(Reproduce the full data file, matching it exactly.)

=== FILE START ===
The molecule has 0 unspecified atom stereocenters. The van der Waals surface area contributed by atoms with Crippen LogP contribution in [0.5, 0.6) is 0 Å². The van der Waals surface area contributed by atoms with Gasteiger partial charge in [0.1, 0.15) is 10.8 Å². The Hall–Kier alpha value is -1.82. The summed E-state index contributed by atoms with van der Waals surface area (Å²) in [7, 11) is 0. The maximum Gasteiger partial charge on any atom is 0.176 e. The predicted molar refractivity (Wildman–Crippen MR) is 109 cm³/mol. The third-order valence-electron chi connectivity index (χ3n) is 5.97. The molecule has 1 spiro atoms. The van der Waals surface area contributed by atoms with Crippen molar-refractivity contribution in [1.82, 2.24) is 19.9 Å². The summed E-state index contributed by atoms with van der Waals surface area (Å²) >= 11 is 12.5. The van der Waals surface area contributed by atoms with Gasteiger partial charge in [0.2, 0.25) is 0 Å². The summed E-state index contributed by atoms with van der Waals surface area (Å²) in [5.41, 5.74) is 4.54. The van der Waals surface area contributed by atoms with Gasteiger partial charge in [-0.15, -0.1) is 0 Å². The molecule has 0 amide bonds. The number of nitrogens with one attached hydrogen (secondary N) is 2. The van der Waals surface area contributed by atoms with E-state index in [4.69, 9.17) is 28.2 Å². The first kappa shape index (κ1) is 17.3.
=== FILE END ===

The molecule has 0 unspecified atom stereocenters. The van der Waals surface area contributed by atoms with Crippen LogP contribution in [0.5, 0.6) is 0 Å². The van der Waals surface area contributed by atoms with Gasteiger partial charge in [0.1, 0.15) is 10.8 Å². The Hall–Kier alpha value is -1.82. The summed E-state index contributed by atoms with van der Waals surface area (Å²) in [7, 11) is 0. The maximum Gasteiger partial charge on any atom is 0.176 e. The predicted molar refractivity (Wildman–Crippen MR) is 109 cm³/mol. The third-order valence-electron chi connectivity index (χ3n) is 5.97. The molecule has 1 spiro atoms. The van der Waals surface area contributed by atoms with Crippen molar-refractivity contribution in [1.82, 2.24) is 19.9 Å². The summed E-state index contributed by atoms with van der Waals surface area (Å²) >= 11 is 12.5. The van der Waals surface area contributed by atoms with Gasteiger partial charge in [0.2, 0.25) is 0 Å². The summed E-state index contributed by atoms with van der Waals surface area (Å²) in [5.41, 5.74) is 4.54. The van der Waals surface area contributed by atoms with Gasteiger partial charge in [-0.15, -0.1) is 0 Å². The molecule has 0 amide bonds. The number of nitrogens with one attached hydrogen (secondary N) is 2. The van der Waals surface area contributed by atoms with E-state index in [4.69, 9.17) is 28.2 Å². The first kappa shape index (κ1) is 17.3.